justified are so rare that they're hardly worth considering.

If I ever saw a legitimate use of gets(), my first reaction would be
that the programmer should have known enough to use fgets() instead.
My second reaction, after spending a few minutes reading the comment
explaining exactly why gets() is more appropriate than fgets() in this
context, would be astonishment. (Lacking such a comment, I wouldn't
get past my first reaction).


So, you would really tell your boss that 'it can't be done' simply
because you would not use gets() and therefore be labeled sloppy and
ignorant by certain members of comp.lang.c.

--
== Eric Gorr ========= http://www.ericgorr.net ========= ICQ:9293199 ===
"Therefore the considerations of the intelligent always include both
benefit and harm." - Sun Tzu
== Insults, like violence, are the last refuge of the incompetent... ===
Nov 14 '05 #48

P: n/a
eg*************@verizon.net (Eric) writes:
Keith Thompson <ks***@mib.org> wrote:
eg*************@verizon.net (Eric) writes:
Keith Thompson <ks***@mib.org> wrote:
> It's unlikely that a hosted implementation would have such tight
> memory constraints. A freestanding implementation need not provide
> the standard I/O library at all.
>
> Overall, it's extremely unlikely that the tiny amount of extra memory
> (code and/or data) required to use fgets() rather than gets() is going
> to be significant.

Agreed.

Quite rare or unlikely, but not out of the question and most certainly
would not make someone look look sloppy and ignorant, which had been
asserted.


Using gets() makes you look sloppy and ignorant. The cases where it's
justified are so rare that they're hardly worth considering.

If I ever saw a legitimate use of gets(), my first reaction would be
that the programmer should have known enough to use fgets() instead.
My second reaction, after spending a few minutes reading the comment
explaining exactly why gets() is more appropriate than fgets() in this
context, would be astonishment. (Lacking such a comment, I wouldn't
get past my first reaction).


So, you would really tell your boss that 'it can't be done' simply
because you would not use gets() and therefore be labeled sloppy and
ignorant by certain members of comp.lang.c.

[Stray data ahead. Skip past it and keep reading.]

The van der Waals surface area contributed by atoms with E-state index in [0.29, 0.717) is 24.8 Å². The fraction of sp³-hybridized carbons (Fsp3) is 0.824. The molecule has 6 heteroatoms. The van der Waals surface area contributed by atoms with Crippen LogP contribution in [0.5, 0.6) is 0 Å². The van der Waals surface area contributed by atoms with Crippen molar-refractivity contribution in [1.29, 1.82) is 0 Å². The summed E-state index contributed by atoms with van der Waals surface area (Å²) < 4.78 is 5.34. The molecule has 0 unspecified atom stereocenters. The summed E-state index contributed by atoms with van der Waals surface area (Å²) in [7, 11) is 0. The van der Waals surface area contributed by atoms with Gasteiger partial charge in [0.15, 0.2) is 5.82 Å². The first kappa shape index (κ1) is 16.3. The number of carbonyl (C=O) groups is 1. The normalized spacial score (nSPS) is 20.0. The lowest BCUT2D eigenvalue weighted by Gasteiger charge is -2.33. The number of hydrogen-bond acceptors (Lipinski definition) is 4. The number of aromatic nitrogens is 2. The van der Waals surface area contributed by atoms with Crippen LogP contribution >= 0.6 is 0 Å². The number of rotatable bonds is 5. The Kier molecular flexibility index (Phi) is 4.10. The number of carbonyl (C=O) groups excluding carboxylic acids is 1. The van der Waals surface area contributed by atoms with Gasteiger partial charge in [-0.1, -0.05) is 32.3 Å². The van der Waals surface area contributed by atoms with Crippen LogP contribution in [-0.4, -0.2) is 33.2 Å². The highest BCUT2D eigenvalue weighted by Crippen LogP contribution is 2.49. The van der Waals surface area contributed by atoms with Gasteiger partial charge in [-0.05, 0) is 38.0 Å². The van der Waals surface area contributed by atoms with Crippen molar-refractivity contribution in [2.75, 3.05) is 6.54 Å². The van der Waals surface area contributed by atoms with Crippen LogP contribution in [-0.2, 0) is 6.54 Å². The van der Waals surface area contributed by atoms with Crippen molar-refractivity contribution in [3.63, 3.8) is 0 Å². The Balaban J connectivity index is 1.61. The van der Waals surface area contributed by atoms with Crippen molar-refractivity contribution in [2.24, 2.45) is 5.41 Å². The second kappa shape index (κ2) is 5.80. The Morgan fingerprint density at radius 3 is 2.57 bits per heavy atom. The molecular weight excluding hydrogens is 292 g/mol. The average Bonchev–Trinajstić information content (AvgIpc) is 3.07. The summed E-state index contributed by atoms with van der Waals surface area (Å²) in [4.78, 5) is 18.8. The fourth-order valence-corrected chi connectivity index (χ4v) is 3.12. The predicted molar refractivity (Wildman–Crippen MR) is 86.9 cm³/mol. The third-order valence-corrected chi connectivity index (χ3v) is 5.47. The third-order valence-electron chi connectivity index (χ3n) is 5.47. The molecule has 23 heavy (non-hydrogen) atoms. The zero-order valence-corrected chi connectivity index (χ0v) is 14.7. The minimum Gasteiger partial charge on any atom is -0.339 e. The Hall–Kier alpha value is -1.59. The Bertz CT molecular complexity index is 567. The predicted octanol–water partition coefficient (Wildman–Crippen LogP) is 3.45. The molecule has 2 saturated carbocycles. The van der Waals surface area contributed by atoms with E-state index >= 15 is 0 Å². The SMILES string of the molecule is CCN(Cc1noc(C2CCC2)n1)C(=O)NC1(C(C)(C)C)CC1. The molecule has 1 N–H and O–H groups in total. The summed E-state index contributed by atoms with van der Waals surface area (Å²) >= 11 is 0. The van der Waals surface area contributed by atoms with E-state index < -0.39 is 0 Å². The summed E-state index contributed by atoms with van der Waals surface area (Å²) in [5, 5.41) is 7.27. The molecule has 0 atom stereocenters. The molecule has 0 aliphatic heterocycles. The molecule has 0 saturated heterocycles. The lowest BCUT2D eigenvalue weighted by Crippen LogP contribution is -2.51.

I didn't say that. I didn't say anything resembling that. You might
consider re-reading what I actually wrote.

I would use gets() if it were appropriate. I have never seen a
situation in which it's appropriate, and I am certain, beyond
reasonable doubt, that I never will. If memory constraints were so
severe that a program using gets() would fit and one using fgets()
wouldn't, there are numerous other things I would try before I would
consider using gets(). (I'm not going to bother enumerating them.)

As I've said before, if you can present a real-world situation in
which using gets() is appropriate, I'll be glad to discuss it with
you. (An artificially contrived scenario, invented for this
discussion, doesn't count.)

Until then, I'm done with this. If I don't respond to your postings
on this thread in the future, it doesn't mean I agree with you; it
just means I'm bored.

--
Keith Thompson (The_Other_Keith) ks***@mib.org <http://www.ghoti.net/~kst>
San Diego Supercomputer Center <*> <http://www.sdsc.edu/~kst>
Schroedinger does Shakespeare: "To be *and* not to be"
(Note new e-mail address)
Nov 14 '05 #49

P: n/a
Keith Thompson <ks***@mib.org> wrote:
eg*************@verizon.net (Eric) writes:
Keith Thompson <ks***@mib.org> wrote:
eg*************@verizon.net (Eric) writes:
> Keith Thompson <ks***@mib.org> wrote:
> > It's unlikely that a hosted implementation would have such tight
> > memory constraints. A freestanding implementation need not provide
> > the standard I/O library at all.
> >
> > Overall, it's extremely unlikely that the tiny amount of extra memory
> > (code and/or data) required to use fgets() rather than gets() is going
> > to be significant.
>
> Agreed.
>
> Quite rare or unlikely, but not out of the question and most certainly
> would not make someone look look sloppy and ignorant, which had been
> asserted.

Using gets() makes you look sloppy and ignorant.


I would use gets() if it were appropriate.


Then, under what, if any, conditions would you use gets() and not be
required to lable yourself sloppy and ignorant?
--
== Eric Gorr ========= http://www.ericgorr.net ========= ICQ:9293199 ===
"Therefore the considerations of the intelligent always include both
benefit and harm." - Sun Tzu
== Insults, like violence, are the last refuge of the incompetent... ===
Nov 14 '05 #50